SACRAMENTO—On Wednesday, California Governor Gavin Newsom vetoed a bill that would have allowed California’s nearly 7,000 ODs to perform certain types of surgery, including laser procedures, lesion removal, several types of injections and corneal crosslinking. The bill, AB2236, was passed earlier this month by the California State Assembly, as VMAIL reported. In a September 28 letter to members of the State Assembly explaining his decision to veto the bill, Gov. Newsom said, “I am not convinced that the education and training required is sufficient to prepare optometrists to perform the surgical procedures identified.

"This bill would allow optometrists to perform advanced surgical procedures with less than one year of training. In comparison, physicians who perform these procedures must complete at least a 3-year residency program. For this reason, I cannot sign this bill,” the letter said.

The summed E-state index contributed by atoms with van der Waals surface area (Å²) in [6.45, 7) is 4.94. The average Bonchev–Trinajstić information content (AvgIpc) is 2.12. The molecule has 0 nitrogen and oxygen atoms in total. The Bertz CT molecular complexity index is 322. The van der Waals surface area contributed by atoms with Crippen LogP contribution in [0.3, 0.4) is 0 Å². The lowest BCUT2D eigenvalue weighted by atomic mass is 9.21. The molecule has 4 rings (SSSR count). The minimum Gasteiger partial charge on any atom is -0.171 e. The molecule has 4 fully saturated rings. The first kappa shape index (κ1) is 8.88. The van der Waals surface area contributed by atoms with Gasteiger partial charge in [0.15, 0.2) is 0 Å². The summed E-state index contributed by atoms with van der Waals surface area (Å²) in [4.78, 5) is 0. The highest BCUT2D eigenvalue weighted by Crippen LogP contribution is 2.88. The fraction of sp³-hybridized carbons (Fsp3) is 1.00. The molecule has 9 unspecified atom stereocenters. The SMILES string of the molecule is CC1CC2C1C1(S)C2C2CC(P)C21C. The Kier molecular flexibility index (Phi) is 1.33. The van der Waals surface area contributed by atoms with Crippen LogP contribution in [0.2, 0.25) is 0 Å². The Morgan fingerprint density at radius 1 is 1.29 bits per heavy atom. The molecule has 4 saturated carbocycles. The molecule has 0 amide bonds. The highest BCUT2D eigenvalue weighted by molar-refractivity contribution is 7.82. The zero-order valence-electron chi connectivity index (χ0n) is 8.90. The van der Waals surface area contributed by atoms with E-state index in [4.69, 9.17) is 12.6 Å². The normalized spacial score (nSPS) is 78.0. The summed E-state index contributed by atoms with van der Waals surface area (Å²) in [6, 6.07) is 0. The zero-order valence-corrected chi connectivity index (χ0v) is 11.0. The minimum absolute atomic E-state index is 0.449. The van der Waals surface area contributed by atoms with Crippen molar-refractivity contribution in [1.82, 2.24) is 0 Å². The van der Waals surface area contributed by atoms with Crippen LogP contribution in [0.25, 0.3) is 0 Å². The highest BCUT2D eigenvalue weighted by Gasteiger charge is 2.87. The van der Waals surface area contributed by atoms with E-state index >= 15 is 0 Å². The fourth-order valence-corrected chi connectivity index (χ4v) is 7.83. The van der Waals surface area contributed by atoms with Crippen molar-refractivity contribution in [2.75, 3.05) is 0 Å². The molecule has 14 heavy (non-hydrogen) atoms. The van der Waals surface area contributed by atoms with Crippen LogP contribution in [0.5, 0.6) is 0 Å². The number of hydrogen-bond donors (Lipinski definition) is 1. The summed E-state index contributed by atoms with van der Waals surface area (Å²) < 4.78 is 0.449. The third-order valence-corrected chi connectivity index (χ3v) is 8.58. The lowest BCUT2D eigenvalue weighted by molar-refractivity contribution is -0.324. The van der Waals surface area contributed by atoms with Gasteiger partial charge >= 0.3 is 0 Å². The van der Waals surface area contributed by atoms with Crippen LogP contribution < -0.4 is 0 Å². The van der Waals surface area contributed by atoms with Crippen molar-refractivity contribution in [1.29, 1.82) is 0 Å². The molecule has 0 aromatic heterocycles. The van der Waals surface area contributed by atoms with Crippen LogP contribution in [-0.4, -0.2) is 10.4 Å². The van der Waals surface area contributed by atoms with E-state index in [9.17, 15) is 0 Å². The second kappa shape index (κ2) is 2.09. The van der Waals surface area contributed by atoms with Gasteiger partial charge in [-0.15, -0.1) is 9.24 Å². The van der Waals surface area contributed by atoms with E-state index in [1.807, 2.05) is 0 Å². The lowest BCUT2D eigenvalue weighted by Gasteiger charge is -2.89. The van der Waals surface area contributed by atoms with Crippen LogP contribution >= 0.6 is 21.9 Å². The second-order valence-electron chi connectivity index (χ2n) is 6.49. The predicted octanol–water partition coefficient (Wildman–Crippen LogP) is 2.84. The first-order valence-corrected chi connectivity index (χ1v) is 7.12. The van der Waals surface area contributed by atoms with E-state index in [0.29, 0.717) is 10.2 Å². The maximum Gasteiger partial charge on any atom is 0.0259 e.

Responding to Gov. Newsom’s veto, the president of the California Optometric Association, Amanda K. Dexter, OD, FAAO, wrote in the organization’s Advocacy Update newsletter, “California optometrists sponsored AB2236 to address a real and growing concern for our patients, particularly medical enrollees, who faced long waits for specialty care or go without needed health procedures." She noted that “a strong bipartisan majority of legislators of both parties agreed: highly trained optometrists can safely deliver advanced eye procedures our patients need, in their communities, from the providers they trust and who speak their language.”

Dr. Dexter added, "While we are deeply disappointed in this veto, we will keep pressing forward on a policy solution because the shortage of health care providers serving California's with low incomes, rural communities, and people of color will only grow worse without action.”